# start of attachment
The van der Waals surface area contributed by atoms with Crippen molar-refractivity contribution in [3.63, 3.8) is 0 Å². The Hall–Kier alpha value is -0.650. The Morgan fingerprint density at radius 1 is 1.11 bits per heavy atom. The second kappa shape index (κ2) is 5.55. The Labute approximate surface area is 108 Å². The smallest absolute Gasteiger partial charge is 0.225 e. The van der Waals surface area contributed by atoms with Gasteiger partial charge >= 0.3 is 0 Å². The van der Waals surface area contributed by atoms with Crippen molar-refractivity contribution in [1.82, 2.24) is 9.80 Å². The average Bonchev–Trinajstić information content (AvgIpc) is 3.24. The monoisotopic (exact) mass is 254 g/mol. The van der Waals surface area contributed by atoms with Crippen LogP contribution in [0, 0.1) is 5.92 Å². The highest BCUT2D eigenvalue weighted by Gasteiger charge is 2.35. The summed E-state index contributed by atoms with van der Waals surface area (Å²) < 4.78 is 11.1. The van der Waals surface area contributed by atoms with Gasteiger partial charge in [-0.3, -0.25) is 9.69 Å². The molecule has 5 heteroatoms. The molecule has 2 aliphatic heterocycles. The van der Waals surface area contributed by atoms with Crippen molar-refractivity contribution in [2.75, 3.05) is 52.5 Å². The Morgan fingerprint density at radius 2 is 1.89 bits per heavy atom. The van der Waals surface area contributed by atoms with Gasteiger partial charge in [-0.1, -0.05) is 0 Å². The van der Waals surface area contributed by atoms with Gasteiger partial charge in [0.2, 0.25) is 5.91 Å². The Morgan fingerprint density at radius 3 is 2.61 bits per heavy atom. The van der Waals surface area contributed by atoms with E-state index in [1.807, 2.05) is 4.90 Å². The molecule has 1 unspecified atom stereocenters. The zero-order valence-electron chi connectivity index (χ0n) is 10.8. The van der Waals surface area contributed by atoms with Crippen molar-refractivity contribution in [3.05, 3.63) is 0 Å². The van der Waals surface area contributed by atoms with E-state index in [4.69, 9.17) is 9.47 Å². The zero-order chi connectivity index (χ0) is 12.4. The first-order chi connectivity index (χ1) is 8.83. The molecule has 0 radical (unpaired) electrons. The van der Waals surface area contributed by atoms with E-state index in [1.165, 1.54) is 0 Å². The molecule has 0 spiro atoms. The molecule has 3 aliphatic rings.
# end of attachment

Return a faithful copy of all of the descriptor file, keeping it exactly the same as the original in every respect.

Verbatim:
The van der Waals surface area contributed by atoms with Crippen molar-refractivity contribution in [3.63, 3.8) is 0 Å². The Hall–Kier alpha value is -0.650. The Morgan fingerprint density at radius 1 is 1.11 bits per heavy atom. The second kappa shape index (κ2) is 5.55. The Labute approximate surface area is 108 Å². The smallest absolute Gasteiger partial charge is 0.225 e. The van der Waals surface area contributed by atoms with Gasteiger partial charge >= 0.3 is 0 Å². The van der Waals surface area contributed by atoms with Crippen molar-refractivity contribution in [1.82, 2.24) is 9.80 Å². The average Bonchev–Trinajstić information content (AvgIpc) is 3.24. The monoisotopic (exact) mass is 254 g/mol. The van der Waals surface area contributed by atoms with Crippen LogP contribution in [0, 0.1) is 5.92 Å². The highest BCUT2D eigenvalue weighted by Gasteiger charge is 2.35. The summed E-state index contributed by atoms with van der Waals surface area (Å²) < 4.78 is 11.1. The van der Waals surface area contributed by atoms with Gasteiger partial charge in [-0.3, -0.25) is 9.69 Å². The molecule has 5 heteroatoms. The molecule has 2 aliphatic heterocycles. The van der Waals surface area contributed by atoms with Crippen molar-refractivity contribution in [2.75, 3.05) is 52.5 Å². The Morgan fingerprint density at radius 2 is 1.89 bits per heavy atom. The van der Waals surface area contributed by atoms with Gasteiger partial charge in [-0.1, -0.05) is 0 Å². The van der Waals surface area contributed by atoms with Gasteiger partial charge in [0.2, 0.25) is 5.91 Å². The Morgan fingerprint density at radius 3 is 2.61 bits per heavy atom. The van der Waals surface area contributed by atoms with E-state index in [1.807, 2.05) is 4.90 Å². The molecule has 1 unspecified atom stereocenters. The zero-order valence-electron chi connectivity index (χ0n) is 10.8. The van der Waals surface area contributed by atoms with Crippen molar-refractivity contribution in [3.05, 3.63) is 0 Å². The van der Waals surface area contributed by atoms with E-state index in [4.69, 9.17) is 9.47 Å². The zero-order chi connectivity index (χ0) is 12.4. The first-order chi connectivity index (χ1) is 8.83. The molecule has 0 radical (unpaired) electrons. The van der Waals surface area contributed by atoms with E-state index in [1.165, 1.54) is 0 Å². The molecule has 0 spiro atoms. The molecule has 3 aliphatic rings.